Last edited by sreten; 26th January 2013 at 07:26 PM.
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Old 26th January 2013, 08:01 PM   #19
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Originally Posted by Fusion916 View Post
...this class A amp... ...I have be playing music for about a hour straight...
A class A amp runs cooler when there is music playing.
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Old 26th January 2013, 08:04 PM   #20
dmills is offline dmills  United Kingdom
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The device datasheets will usually quote thermal resistance numbers for various mounting methods, from which it is trivially to calculate how far above heatsink temperature the die is (Don't forget to add the resistance of any insulating washer).

For a non accessable heatsink, how hot it gets is mostly irellevant, it is die temerature that matters, and data on that will also be in the datasheet.

I tend to feel that touch tests are a very poor way to figure this as if the thermal resistance from the die is very low (A big device on a copper heat spreader as the RF power guys do, say) then a heatsink hot enough to cause second degree burns is not necassarily a problem, where a device with a poor thermal path may run too hot even with the heatsink only slightly above ambient.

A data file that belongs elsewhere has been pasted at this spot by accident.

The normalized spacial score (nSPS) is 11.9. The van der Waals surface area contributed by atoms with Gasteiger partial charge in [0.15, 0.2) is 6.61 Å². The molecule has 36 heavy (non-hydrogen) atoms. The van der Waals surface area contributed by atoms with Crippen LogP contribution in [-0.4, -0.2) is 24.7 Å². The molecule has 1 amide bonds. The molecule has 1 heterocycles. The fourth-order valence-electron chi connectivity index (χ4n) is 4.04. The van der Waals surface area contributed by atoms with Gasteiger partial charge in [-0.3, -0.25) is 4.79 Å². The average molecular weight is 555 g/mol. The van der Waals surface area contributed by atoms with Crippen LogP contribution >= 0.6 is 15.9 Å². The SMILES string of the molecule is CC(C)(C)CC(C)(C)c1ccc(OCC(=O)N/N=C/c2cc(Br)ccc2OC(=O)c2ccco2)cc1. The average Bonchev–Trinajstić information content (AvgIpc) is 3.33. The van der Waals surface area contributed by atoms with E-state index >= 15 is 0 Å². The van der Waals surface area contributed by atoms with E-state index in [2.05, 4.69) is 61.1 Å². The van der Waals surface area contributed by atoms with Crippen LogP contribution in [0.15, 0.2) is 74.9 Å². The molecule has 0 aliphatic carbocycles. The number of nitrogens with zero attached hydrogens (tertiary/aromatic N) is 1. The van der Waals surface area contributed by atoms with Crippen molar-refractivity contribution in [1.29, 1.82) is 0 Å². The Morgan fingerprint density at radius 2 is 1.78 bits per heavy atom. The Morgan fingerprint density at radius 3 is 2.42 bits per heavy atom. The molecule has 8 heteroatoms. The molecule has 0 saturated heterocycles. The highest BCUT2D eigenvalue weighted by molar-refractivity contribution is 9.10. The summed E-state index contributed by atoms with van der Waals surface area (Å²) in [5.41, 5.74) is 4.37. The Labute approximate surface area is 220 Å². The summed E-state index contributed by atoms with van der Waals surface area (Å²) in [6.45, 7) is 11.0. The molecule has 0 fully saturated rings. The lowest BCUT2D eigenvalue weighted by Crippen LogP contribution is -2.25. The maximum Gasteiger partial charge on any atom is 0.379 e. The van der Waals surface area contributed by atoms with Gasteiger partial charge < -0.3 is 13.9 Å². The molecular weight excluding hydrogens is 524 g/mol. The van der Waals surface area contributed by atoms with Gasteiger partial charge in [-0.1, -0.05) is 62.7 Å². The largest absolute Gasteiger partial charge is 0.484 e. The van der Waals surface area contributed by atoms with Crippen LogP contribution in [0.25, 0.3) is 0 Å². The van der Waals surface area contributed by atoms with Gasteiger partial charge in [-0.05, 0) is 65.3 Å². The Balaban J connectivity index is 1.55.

Do the math, you might be surprised by what modern sand will run at with good reliability, electromigration is not the MBTF killer at high temperature that it once was.

And yes, more devices will allow the heatsink to run hotter for a given die temperature, which given the price of heatsinks Vs the price of sand can argue for quite extensive parallelism if it means the total heatsink area can be smaller.

Of course if the heatsink is external then touch temperatures come into it, but for internal heatsinks do the math and don't be afraid to run hot (Just not too close to the main capacitors).

73 Dan.